Her sewing skills blossomed as a young mother. “I expanded on it when my children came along,” she says. “I made Easter outfits, frilly dresses, rompers, things like that.”

Phaneuf’s work with formalwear began 25 years ago, when her own daughter announced her wedding plans. “I only had a couple of months, but I made her gown, dresses for two bridesmaids, and my own dress,” she says. Her daughter’s gown was completely custom-designed and sewn by Phaneuf. After looking at sales-rack dresses, her daughter knew what features she wanted in her own. “I designed a dress, typical for the early 1990s, with everything she wanted – a high neckline, puffy sleeves, a keyhole back with floating strands of pearls, a layer of appliqué, beadwork and a detachable train,” says Phaneuf. “I fell in love with the whole dress-making process. I’m a naturally creative person at heart. There is no predictable way to re-vamp a gown; you just take it step by step.”

For example, she likes to begin by asking a bride a simple question: “Do you have a theme?” Depending on the answer, Phaneuf begins to envision the dress, the bride, the theme and what can be done with the fabric. Next, she invites the bride to try on the chosen dress. “I need to see how it fits,” she explains. “On the first visit, I visualize if it needs to be let out, taken in, re-cut or whatever might be best to get a good fit.” On average, three to four visits are needed when she works with a bride.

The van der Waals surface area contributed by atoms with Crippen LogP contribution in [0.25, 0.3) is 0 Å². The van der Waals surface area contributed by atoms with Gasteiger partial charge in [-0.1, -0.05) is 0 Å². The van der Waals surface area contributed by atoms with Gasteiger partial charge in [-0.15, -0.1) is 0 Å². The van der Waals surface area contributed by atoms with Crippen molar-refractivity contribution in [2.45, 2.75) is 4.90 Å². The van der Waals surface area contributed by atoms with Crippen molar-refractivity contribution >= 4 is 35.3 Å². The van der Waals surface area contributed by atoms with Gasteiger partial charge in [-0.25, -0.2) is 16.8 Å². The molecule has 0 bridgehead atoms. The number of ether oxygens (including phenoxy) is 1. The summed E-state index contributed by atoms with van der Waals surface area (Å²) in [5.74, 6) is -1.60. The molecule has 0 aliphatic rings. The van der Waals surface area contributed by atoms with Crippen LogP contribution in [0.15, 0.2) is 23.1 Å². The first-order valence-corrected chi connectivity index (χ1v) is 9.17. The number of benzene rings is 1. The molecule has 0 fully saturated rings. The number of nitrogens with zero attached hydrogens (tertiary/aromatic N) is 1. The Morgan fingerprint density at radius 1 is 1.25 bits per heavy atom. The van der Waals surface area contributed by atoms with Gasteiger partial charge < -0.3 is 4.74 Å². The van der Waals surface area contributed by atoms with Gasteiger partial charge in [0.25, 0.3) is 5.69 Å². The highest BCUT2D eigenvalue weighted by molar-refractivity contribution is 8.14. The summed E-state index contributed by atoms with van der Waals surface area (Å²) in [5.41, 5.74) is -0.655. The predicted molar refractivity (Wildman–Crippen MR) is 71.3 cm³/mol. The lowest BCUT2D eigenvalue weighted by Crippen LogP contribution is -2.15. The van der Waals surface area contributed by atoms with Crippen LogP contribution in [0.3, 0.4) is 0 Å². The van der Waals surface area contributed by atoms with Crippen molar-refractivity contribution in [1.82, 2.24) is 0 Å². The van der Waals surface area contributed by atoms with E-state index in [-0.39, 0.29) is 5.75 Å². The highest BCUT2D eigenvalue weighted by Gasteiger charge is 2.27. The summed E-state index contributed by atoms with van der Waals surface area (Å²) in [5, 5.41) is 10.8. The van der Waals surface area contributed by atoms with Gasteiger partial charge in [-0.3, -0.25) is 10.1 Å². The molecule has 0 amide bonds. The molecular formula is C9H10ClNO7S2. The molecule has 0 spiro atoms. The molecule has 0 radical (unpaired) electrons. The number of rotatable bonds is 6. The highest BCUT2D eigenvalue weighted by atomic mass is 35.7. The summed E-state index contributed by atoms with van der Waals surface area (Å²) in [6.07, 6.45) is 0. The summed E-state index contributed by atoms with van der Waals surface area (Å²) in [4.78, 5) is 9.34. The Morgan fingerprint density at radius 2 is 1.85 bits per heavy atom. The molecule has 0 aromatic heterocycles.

expressionsinsilk-2Phaneuf’s calling to create custom wedding gowns reigned from 1992 to 2008. Brides fortunate enough during those years received a high-quality, one-of-a-kind heirloom dress. Today, at Expressions in Silk Bridal and Prom, she works with brides one-on-one. She provides alterations, consults, and makes suggestions for how to achieve the most flattering style. “I really try to help them get the look they want,” she says.

She also loves experimenting. “I like looking at a dress and seeing what I might be able to do to it,” says Phaneuf, who showed off a bridal gown in which she created a two-piece style by undoing layers of the dress up to the waist, gave it more form, added tulle fabric underneath to give it more fullness, and removed the lace from the bottom.

Making memories to last a lifetime isn’t all Phaneuf is clever at doing. She knows the secret behind every dress is a good sewing machine. “It’s got a motor in it, so it needs to be serviced,” she says, adding that she upgraded her own machine years ago. “I bought a used Viking,” says Phaneuf, who believes today’s plastic machines are cheaply made and unreliable. “I like the heavy, old metal style machines. I’ve been using it ever since.”

Whether she’s taking care of her sewing machine or a bridal customer at Expressions in Silk Bridal and Prom, Phaneuf knows her business and can be counted on to provide specialized, unique service to both.




Photography by Eric Dutro